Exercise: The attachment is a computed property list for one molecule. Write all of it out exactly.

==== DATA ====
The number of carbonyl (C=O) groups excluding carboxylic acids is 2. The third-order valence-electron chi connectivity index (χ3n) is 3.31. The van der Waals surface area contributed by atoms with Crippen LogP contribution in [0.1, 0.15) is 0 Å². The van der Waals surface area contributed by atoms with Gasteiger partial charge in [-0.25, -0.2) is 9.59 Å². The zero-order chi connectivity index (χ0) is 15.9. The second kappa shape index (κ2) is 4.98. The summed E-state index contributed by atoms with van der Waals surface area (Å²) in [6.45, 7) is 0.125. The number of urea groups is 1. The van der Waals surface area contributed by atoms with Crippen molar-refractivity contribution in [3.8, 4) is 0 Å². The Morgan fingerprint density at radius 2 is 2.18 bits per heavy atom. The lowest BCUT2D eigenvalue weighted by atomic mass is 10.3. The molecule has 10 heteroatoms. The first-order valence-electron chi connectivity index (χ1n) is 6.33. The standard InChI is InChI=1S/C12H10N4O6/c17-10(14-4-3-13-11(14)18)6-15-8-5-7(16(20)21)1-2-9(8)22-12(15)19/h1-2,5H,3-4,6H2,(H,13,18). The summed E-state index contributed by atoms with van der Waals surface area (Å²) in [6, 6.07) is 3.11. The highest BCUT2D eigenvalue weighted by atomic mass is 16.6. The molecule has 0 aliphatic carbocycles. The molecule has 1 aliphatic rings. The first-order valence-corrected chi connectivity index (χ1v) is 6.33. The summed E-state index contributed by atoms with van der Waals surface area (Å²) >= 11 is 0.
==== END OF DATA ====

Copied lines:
The number of carbonyl (C=O) groups excluding carboxylic acids is 2. The third-order valence-electron chi connectivity index (χ3n) is 3.31. The van der Waals surface area contributed by atoms with Crippen LogP contribution in [0.1, 0.15) is 0 Å². The van der Waals surface area contributed by atoms with Gasteiger partial charge in [-0.25, -0.2) is 9.59 Å². The zero-order chi connectivity index (χ0) is 15.9. The second kappa shape index (κ2) is 4.98. The summed E-state index contributed by atoms with van der Waals surface area (Å²) in [6.45, 7) is 0.125. The number of urea groups is 1. The van der Waals surface area contributed by atoms with Crippen molar-refractivity contribution in [3.8, 4) is 0 Å². The Morgan fingerprint density at radius 2 is 2.18 bits per heavy atom. The lowest BCUT2D eigenvalue weighted by atomic mass is 10.3. The molecule has 10 heteroatoms. The first-order valence-electron chi connectivity index (χ1n) is 6.33. The standard InChI is InChI=1S/C12H10N4O6/c17-10(14-4-3-13-11(14)18)6-15-8-5-7(16(20)21)1-2-9(8)22-12(15)19/h1-2,5H,3-4,6H2,(H,13,18). The summed E-state index contributed by atoms with van der Waals surface area (Å²) in [6, 6.07) is 3.11. The highest BCUT2D eigenvalue weighted by atomic mass is 16.6. The molecule has 0 aliphatic carbocycles. The molecule has 1 aliphatic rings. The first-order valence-corrected chi connectivity index (χ1v) is 6.33. The summed E-state index contributed by atoms with van der Waals surface area (Å²) >= 11 is 0.